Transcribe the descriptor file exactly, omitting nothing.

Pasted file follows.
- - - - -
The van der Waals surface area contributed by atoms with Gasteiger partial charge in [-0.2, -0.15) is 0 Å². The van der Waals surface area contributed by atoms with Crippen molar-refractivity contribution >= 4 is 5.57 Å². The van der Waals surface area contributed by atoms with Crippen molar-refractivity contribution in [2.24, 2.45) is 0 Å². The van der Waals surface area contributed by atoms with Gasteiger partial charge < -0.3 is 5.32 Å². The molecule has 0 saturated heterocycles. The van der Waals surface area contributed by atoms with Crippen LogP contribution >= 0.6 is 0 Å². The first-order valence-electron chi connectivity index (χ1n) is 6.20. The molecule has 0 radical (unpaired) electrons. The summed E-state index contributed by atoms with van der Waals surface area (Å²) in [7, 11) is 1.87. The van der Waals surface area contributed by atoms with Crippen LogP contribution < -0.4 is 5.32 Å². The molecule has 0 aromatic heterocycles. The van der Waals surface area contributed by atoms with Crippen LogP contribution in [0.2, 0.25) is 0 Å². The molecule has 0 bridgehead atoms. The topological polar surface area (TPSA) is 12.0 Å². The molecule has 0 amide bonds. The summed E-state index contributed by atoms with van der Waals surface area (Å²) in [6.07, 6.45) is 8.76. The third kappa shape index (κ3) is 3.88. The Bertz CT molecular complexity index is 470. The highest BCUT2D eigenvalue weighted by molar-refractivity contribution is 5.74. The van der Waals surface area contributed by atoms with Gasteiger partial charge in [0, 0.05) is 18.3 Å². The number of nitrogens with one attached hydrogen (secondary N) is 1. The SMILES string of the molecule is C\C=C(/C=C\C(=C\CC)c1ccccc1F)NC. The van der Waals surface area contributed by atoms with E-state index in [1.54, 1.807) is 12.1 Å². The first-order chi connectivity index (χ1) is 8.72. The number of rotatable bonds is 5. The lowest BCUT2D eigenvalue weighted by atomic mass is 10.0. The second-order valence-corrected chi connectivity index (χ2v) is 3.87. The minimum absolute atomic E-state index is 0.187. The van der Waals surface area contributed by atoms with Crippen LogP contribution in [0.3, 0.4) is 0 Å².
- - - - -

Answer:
The van der Waals surface area contributed by atoms with Gasteiger partial charge in [-0.2, -0.15) is 0 Å². The van der Waals surface area contributed by atoms with Crippen molar-refractivity contribution >= 4 is 5.57 Å². The van der Waals surface area contributed by atoms with Crippen molar-refractivity contribution in [2.24, 2.45) is 0 Å². The van der Waals surface area contributed by atoms with Gasteiger partial charge < -0.3 is 5.32 Å². The molecule has 0 saturated heterocycles. The van der Waals surface area contributed by atoms with Crippen LogP contribution >= 0.6 is 0 Å². The first-order valence-electron chi connectivity index (χ1n) is 6.20. The molecule has 0 radical (unpaired) electrons. The summed E-state index contributed by atoms with van der Waals surface area (Å²) in [7, 11) is 1.87. The van der Waals surface area contributed by atoms with Crippen LogP contribution < -0.4 is 5.32 Å². The molecule has 0 aromatic heterocycles. The van der Waals surface area contributed by atoms with Crippen LogP contribution in [0.2, 0.25) is 0 Å². The molecule has 0 bridgehead atoms. The topological polar surface area (TPSA) is 12.0 Å². The molecule has 0 amide bonds. The summed E-state index contributed by atoms with van der Waals surface area (Å²) in [6.07, 6.45) is 8.76. The third kappa shape index (κ3) is 3.88. The Bertz CT molecular complexity index is 470. The highest BCUT2D eigenvalue weighted by molar-refractivity contribution is 5.74. The van der Waals surface area contributed by atoms with Gasteiger partial charge in [0, 0.05) is 18.3 Å². The number of nitrogens with one attached hydrogen (secondary N) is 1. The SMILES string of the molecule is C\C=C(/C=C\C(=C\CC)c1ccccc1F)NC. The van der Waals surface area contributed by atoms with E-state index in [1.54, 1.807) is 12.1 Å². The first-order chi connectivity index (χ1) is 8.72. The number of rotatable bonds is 5. The lowest BCUT2D eigenvalue weighted by atomic mass is 10.0. The second-order valence-corrected chi connectivity index (χ2v) is 3.87. The minimum absolute atomic E-state index is 0.187. The van der Waals surface area contributed by atoms with Crippen LogP contribution in [0.3, 0.4) is 0 Å².